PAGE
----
Washington National Cathedral, Washington, D.C.
“I come from generations. My father was a stone carver. My grandfather was a stonecutter. So practically there was no apprenticeship for me. I was growing in the trade.”
A craftsman of exceptional artistry and skill, master carver Vincent Palumbo worked at Washington National Cathedral from 1961 until his death in 2000, carving hundreds of sculptures and decorations—from whimsical gargoyles and grotesques to freestanding statues and bas relief carvings. Born in Molfetta, Italy, he was heir to the accumulated knowledge and technical mastery of generations of stoneworkers in his family and community. The spirit of creativity and excellence that infused his work lives on in a monumental legacy in stone and in the hearts and hands of the many young carvers he trained.
Byzantion Woodworking Company, Astoria, New York
“You have to be able to find the design in the wood from your mind. And then you have to learn how to control the tools. You have to have a steady hand.”
Konstantinos Pilarinos is one of the world’s great masters of the Byzantine style of woodcarving, a tradition that dates to the fourth century. With skill and patience, a steady hand and artist’s touch, he transforms wood into sacred art, carving intricate altar screens, bishops’ thrones, pulpits, and chanters’ pews for Greek Orthodox churches throughout the United States. “I like people to see my work,” he says. “I enjoy contributing to the Greek community so that they can see what they have left behind. Even in Greece, this is something special. There are only a few who practice this art.”
Washington National Cathedral, Washington, D.C.
“I never thought that as a mason I would be building Gothic arches, setting tracery, setting gargoyles. It’s just incredible to think that I could do that type of work in today’s modern world.”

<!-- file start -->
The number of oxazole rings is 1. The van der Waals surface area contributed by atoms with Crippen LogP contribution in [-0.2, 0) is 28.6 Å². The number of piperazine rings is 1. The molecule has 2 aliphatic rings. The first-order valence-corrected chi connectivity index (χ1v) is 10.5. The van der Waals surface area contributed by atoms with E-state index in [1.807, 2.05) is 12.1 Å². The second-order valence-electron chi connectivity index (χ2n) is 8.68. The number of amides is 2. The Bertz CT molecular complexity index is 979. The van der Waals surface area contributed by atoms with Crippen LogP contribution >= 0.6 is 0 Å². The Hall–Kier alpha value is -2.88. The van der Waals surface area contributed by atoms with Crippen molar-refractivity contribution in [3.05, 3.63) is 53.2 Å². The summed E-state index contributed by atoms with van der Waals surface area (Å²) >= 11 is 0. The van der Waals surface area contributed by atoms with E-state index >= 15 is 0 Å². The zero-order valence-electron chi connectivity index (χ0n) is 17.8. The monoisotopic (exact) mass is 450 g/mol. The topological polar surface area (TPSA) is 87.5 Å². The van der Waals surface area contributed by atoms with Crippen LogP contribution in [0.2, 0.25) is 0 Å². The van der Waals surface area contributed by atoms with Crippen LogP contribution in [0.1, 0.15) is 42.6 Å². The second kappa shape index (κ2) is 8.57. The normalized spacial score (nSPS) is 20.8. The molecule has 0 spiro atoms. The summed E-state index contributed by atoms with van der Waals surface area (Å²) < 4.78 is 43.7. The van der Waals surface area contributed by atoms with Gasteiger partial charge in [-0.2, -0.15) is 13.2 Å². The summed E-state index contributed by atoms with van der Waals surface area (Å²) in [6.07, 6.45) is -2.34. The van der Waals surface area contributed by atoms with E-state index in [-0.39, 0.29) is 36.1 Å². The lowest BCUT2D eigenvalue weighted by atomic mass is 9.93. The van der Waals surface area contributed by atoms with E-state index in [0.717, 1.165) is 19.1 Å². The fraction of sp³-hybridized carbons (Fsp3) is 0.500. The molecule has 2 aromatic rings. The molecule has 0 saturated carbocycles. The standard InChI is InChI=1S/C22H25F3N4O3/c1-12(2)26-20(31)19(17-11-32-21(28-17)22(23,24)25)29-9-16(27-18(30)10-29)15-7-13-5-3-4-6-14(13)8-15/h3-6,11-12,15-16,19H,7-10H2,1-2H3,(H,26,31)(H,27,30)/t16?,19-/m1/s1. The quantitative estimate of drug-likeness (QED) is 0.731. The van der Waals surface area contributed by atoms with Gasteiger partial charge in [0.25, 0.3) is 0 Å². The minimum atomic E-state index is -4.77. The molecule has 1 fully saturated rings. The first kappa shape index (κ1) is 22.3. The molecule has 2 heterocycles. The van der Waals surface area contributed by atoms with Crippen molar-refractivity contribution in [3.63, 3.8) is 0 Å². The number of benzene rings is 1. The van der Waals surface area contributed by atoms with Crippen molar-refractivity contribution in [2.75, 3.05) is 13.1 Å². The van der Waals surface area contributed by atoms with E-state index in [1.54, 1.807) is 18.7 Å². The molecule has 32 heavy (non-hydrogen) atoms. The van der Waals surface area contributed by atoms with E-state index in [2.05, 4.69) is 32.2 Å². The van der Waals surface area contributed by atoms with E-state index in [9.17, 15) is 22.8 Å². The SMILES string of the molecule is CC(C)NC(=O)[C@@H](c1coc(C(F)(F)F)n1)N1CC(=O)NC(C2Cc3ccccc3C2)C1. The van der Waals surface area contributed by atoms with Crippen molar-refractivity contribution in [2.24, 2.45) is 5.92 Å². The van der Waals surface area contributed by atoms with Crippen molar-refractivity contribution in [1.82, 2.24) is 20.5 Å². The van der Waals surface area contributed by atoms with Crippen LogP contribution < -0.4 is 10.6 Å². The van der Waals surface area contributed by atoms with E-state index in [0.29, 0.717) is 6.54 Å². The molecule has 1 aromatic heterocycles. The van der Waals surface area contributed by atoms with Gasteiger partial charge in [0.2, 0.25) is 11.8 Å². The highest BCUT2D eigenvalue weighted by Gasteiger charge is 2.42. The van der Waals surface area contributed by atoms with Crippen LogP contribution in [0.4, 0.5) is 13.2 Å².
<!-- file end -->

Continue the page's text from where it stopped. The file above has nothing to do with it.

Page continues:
Joe Alonso has worked at Washington National Cathedral for sixteen years, first as a stonemason helping to construct this fourteenth-century Gothic-style structure and now as the mason foreman in charge of maintaining and restoring the Cathedral’s monumental stonework, preserving the beautiful craftmanship of the generations of masons and carvers who built the Cathedral over the course of nearly a century. “To be the caretaker of all this masonry—of all the skill that went into producing the Cathedral—it’s quite awesome,” he says.
Earl A. Barthé & Associates, New Orleans, Louisiana
“You cannot do this work if you don’t appreciate it. It’s some precious work. It’s like a diamond, like a jewel, and it’s for you to preserve it.”
Earl Barthé is a fifth-generation plasterer from New Orleans, Louisiana. His 150-year-old family company specializes in preserving old plaster walls and ornamental cornices for historic buildings. “When I was a boy, my dream was to be like my father,” he says. “I couldn’t wait to get a job with plaster.” Mr. Barthé takes great pride in the lasting mark his family has left on the city of New Orleans. “I take my grandchildren riding and I say, ‘See that building? We did that.’ We’ve had a hand in a lot of places.”
Adams & Roy Preservation Contractors, Portsmouth,
“I love to get into an old house, take it apart, and discover how it was made.”
Master carpenter David Adams preserves historic buildings with loving care and consummate skill. Calling himself a “craft historian” and “building archeologist,” he reaches back into the past to understand old houses and the people who built them, reading the material evidence left behind in old timbers and chips of paint, searching for the “hand of the craftsman,” striving for historical accuracy and authenticity in his work.
Terra Cotta Modeler and Moldmaker
Gladding, McBean & Company, Lincoln, California
“I like the creativity and the challenge. Every piece is different. You have to be able to improvise—to figure out the best approach.”
With an experienced eye and hand, Jesus Cardenas creates fanciful clay models of gargoyles, cherubs, scrolls, cartouches, and countless other decorative elements used to ornament the facades of buildings across the nation. He carries forward an unbroken tradition of craftsmanship going back more than a century at Gladding, McBean, the oldest continuously operating terra cotta manufacturing firm in the United States.
David “Stoney” Mason
Dry Stone Wall Mason